After Hardeep, another Sikh gunned down in Canada

India suspends visa for Canadian citizens

OTTAWA  -  Another Sikh activist of Kahlistan movement has been shot dead in Canada following the diplomatic standoff between Canada and India over the murder of Canadian Sikh leader Hardeep Singh Nijjar.

Sukhdool Singh, popularly known as Sukha Duneke, was an active cam­paigner for Khalistan, a separate homeland for Sikhs in India.

According to reports, unidentified people shot Singh 15 times. He reportedly immigrated to Can­ada in 2017. He belonged to Moga district of the Indian Punjab. Singh was wanted to the govern­ment as the Indian agency National Investigation Agency (NIA) had issued warrants against him.

The killing comes a couple of days after Cana­dian Prime Minister Justin Trudeau accused In­dia of killing Sikh leader Hardeep Singh Nijjar in June this year. Trudeau told parliamentarians on Monday that Canadian intelligence agencies have found a “credible” link between Nijjar’s killing and the Indian government.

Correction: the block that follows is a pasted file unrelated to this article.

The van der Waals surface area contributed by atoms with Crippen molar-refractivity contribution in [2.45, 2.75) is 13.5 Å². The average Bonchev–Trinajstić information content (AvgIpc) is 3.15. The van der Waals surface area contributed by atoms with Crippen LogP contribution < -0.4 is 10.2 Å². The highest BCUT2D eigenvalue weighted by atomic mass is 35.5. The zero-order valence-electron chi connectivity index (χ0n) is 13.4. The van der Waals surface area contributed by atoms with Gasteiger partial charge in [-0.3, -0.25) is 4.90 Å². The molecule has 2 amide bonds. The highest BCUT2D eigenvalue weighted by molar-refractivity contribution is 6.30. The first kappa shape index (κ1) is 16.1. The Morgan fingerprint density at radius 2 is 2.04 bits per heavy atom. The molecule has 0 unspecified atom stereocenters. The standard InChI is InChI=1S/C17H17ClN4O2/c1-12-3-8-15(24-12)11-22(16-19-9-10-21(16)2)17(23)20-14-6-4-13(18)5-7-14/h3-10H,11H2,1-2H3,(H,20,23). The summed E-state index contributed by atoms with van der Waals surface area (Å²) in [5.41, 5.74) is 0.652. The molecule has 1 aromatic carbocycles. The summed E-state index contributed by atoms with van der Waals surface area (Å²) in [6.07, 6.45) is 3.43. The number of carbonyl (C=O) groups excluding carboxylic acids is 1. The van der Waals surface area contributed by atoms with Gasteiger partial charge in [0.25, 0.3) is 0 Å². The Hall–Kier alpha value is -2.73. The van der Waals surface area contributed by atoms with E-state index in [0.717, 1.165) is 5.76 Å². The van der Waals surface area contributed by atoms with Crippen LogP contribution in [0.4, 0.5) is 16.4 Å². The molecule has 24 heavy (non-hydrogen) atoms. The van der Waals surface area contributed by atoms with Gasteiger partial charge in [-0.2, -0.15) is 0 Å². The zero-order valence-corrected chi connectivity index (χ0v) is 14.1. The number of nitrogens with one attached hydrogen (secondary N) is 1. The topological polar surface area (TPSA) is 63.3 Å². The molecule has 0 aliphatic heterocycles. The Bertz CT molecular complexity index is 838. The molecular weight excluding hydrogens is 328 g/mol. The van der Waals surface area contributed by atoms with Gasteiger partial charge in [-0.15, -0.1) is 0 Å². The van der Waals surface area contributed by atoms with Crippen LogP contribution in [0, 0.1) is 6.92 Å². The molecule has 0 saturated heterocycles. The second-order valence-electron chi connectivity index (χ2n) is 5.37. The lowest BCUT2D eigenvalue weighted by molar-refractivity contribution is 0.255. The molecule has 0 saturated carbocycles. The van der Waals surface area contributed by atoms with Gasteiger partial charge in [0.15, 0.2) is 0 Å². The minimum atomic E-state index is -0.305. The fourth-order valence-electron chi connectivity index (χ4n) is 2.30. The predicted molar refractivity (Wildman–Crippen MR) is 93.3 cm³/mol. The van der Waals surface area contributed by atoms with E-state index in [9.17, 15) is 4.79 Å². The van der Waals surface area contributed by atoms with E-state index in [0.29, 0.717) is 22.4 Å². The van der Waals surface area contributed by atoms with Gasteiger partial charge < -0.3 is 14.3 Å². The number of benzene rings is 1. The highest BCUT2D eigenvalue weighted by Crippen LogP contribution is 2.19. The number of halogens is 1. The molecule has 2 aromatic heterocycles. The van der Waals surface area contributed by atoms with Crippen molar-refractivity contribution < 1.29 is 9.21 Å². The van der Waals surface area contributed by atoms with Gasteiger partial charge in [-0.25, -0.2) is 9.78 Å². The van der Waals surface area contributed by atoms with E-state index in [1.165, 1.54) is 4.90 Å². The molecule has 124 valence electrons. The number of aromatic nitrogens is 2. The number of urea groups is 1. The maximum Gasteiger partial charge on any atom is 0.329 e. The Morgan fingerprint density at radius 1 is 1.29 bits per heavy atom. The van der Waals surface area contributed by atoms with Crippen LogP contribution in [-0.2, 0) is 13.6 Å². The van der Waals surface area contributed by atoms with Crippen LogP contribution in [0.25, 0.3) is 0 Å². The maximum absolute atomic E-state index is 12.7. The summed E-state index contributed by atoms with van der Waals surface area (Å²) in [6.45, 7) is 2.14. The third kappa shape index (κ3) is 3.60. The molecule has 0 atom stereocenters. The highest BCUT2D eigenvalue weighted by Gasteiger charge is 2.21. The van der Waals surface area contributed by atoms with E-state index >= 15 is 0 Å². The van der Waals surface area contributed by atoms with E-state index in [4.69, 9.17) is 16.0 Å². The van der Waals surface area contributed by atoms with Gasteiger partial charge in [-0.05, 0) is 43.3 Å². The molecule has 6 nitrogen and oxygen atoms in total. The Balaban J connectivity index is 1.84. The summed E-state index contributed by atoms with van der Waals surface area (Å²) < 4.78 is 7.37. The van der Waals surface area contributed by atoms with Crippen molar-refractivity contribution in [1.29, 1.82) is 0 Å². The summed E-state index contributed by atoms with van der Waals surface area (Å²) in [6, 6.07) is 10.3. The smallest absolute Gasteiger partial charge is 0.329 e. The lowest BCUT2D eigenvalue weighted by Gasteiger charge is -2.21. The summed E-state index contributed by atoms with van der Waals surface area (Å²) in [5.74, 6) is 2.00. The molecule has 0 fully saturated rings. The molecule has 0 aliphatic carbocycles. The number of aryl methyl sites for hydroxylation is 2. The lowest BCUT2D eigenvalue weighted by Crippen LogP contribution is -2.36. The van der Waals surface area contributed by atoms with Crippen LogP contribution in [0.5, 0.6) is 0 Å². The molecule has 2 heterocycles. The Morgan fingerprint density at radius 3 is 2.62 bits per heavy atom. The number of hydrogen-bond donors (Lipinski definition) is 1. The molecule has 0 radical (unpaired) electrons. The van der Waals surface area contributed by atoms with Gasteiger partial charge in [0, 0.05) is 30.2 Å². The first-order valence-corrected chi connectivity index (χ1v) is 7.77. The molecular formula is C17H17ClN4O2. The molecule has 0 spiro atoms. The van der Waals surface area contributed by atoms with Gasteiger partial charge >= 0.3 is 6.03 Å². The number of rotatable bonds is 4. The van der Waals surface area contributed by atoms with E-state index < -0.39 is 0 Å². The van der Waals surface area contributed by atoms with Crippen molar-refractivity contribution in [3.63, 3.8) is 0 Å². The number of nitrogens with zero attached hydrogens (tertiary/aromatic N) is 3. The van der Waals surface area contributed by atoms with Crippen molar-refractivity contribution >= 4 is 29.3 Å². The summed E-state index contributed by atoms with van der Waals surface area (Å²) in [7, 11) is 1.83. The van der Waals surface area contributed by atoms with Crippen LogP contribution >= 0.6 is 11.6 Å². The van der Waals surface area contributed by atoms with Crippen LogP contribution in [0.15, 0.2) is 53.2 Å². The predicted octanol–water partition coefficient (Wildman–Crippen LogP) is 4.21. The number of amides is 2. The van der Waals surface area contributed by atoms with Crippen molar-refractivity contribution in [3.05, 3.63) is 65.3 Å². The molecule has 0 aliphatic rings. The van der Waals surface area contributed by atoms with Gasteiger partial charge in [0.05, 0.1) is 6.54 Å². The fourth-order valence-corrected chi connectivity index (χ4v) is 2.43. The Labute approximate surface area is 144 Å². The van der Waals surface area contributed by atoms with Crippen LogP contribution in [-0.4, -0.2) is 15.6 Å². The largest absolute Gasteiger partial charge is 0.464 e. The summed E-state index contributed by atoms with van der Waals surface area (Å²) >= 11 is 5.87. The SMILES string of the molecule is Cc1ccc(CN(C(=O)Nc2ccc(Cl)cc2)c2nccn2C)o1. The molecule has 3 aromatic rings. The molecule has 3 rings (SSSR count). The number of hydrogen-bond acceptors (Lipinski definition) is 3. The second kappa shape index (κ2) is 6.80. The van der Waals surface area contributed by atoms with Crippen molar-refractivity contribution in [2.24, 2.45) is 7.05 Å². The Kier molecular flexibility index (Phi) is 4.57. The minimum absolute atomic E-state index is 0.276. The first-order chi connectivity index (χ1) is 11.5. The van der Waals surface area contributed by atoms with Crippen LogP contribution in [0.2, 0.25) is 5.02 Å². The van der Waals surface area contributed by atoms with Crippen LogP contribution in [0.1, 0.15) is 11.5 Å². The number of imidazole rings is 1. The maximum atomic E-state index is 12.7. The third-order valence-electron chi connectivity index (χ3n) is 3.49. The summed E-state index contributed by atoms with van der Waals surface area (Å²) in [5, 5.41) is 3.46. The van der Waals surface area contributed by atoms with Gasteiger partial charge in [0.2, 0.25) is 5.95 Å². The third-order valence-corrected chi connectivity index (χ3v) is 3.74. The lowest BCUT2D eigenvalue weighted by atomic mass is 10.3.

“Any involvement of a foreign government in the killing of a Canadian citizen on Canadian soil is an unacceptable violation of our sovereignty,” he told lawmakers. Earlier, Canadian government had ex­pelled Indian diplomat Pavan Kumar Rai and Delhi removed a Canadian in retaliation.

Meanwhile, Canada’s High Commission in New Delhi said it would “adjust” diplomat numbers in India and the South Asian nation suspended visa processing in Canada Thursday as a row between Ottawa and New Delhi deepens. Canadian Prime Minister Justin Trudeau has demanded India treat with “utmost seriousness” allegations that Indi­an agents played a role in the June murder of Sikh separatist Hardeep Singh Nijjar near Vancouver. “In light of the current environment where tensions have heightened, we are taking action to ensure the safety of our diplomats,” Canada’s mission said in a statement. “With some diplomats having received threats on various social media platforms, Glob­al Affairs Canada is assessing its staff complement in India,” it added. “As a result, and out of an abun­dance of caution, we have decided to temporarily adjust staff presence in India.” The mission did not give further details of the number of people leav­ing but said its offices were “open and operational”, while calling for the safety of its staff to be ensured.

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